Year 11 HSC Biology

Learn.

Module 1: Cells as the basis of life

Module 2: Organisation of living things

Module 3: Biological diversity

IQ: How do environmental pressures promote a change in species diversity and abundance?

  • Investigate changes in a population of organisms due to selection pressures over time, for example:  Cane toads in Australia and prickly pear distribution in Australia

IQ: What is the relationship between evolution and biodiversity?

  • Explain biological diversity in terms of the Theory of Evolution by Natural Selection by examining the changes in and diversification of life since it first appeared on the Earth.
  • Analyse how an accumulation of microevolutionary changes can drive evolutionary changes and speciation over time, for example
    – Evolution of the horse
    – Evolution of the Platypus
  • Explain, using examples, how Darwin and Wallace’s Theory of Evolution by Natural Selection accounts for: Convergent evolution & Divergent evolution

IQ: How did Darwin do it?

  • Investigate, using secondary sources, evidence in support of Darwin and Wallace’s Theory of Evolution by Natural Selection, including but not limited to: 
    • Biochemical evidence, comparative anatomy, comparative embryology, biogeography
    • Techniques used to date fossils and the evidence produced
  • Explain modern day examples that demonstrate evolutionary change, for example  
  • Investigate, using secondary sources, evidence in support of Darwin and Wallace’s Theory of Evolution by Natural Selection, including but not limited to:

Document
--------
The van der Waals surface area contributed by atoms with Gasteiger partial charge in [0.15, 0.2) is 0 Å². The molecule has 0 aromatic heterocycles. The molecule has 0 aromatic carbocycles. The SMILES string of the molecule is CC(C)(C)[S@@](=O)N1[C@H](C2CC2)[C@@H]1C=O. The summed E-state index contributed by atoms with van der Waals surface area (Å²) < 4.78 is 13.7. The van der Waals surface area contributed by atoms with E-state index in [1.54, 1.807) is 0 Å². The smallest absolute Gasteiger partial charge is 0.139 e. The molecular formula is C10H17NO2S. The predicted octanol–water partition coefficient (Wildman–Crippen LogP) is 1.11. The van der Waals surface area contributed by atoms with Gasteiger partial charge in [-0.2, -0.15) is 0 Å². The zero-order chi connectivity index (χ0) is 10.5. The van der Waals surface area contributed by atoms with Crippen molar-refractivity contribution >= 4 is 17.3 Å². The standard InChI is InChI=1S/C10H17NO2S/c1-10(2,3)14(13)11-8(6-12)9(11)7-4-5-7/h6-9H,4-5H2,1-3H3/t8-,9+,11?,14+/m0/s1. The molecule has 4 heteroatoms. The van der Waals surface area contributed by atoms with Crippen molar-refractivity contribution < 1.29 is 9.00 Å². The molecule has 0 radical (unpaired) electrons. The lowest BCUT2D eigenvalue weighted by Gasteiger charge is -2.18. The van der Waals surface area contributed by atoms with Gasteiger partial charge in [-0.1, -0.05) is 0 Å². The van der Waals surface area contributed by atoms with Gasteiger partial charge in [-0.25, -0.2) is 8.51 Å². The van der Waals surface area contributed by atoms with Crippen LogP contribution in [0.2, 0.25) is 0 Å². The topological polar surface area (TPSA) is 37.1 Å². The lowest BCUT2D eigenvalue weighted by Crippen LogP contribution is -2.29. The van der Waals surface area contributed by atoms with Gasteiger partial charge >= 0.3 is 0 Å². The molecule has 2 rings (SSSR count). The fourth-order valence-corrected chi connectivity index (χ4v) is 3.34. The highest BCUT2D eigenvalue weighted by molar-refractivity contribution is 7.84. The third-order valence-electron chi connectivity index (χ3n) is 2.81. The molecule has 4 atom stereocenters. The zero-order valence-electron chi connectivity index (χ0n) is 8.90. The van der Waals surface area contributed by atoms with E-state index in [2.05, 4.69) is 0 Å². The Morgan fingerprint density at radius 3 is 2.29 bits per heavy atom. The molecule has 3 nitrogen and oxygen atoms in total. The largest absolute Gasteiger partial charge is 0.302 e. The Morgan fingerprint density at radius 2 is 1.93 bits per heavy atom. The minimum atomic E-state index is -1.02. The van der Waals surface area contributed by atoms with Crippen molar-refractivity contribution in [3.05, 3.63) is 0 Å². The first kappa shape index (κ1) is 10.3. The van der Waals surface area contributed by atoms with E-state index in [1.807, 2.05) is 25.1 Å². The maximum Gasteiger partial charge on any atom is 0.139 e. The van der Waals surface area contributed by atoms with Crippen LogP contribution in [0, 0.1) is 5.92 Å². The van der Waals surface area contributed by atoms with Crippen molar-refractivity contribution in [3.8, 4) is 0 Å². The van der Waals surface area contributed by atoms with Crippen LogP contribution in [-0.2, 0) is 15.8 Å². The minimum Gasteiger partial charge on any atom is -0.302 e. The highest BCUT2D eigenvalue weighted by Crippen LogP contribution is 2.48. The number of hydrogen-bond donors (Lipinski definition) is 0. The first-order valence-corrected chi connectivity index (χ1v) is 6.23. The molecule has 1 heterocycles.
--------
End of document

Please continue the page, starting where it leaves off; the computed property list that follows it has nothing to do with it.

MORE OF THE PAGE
• Biochemical evidence, comparative anatomy, comparative embryology, biogeography
    • Techniques used to date fossils and the evidence produced 

Module 4: Ecosystem dynamics


IQ: What effect can one species have on the other species in a community?
Students:
● investigate and determine relationships between biotic and abiotic factors in an ecosystem,
including:
– the impact of abiotic factors
– the impact of biotic factors, including predation, competition and symbiotic relationships
– the ecological niches occupied by species
– predicting consequences for populations in ecosystems due to predation, competition, symbiosis and disease
– measuring populations of organisms using sampling techniques
● explain a recent extinction event

IQ: How do selection pressures within an ecosystem influence evolutionary change?
Students:
● analyse palaeontological and geological evidence that can be used to provide evidence for past
changes in ecosystems, including but not limited to:
– Aboriginal rock paintings
– rock structure and formation
– ice core drilling
● investigate and analyse past and present technologies that have been used to determine
evidence for past changes, for example:
– radiometric dating
– gas analysis
● analyse evidence that present-day organisms have evolved from organisms in the past by examining and interpreting a range of secondary sources to evaluate processes, claims and conclusions relating to the evolution of organisms in Australia, for example:
– small mammals
– sclerophyll plants
● investigate the reasons for changes in past ecosystems, by:
– interpreting a range of secondary sources to develop an understanding of the changes in biotic and abiotic factors over short and long periods of time (ACSBL025, ACSBL026)
– evaluating hypotheses that account for identified trends (ACSBL001)

IQ: How can human activity impact on an ecosystem?

● investigate changes in past ecosystems that may inform our approach to the management of
future ecosystems, including:
– the role of human-induced selection pressures on the extinction of species
– models that humans can use to predict future impacts on biodiversity
– the role of changing climate on ecosystems
● investigate practices used to restore damaged ecosystems, Country or Place, for example:
– mining sites
– land degradation from agricultural practices

Master.

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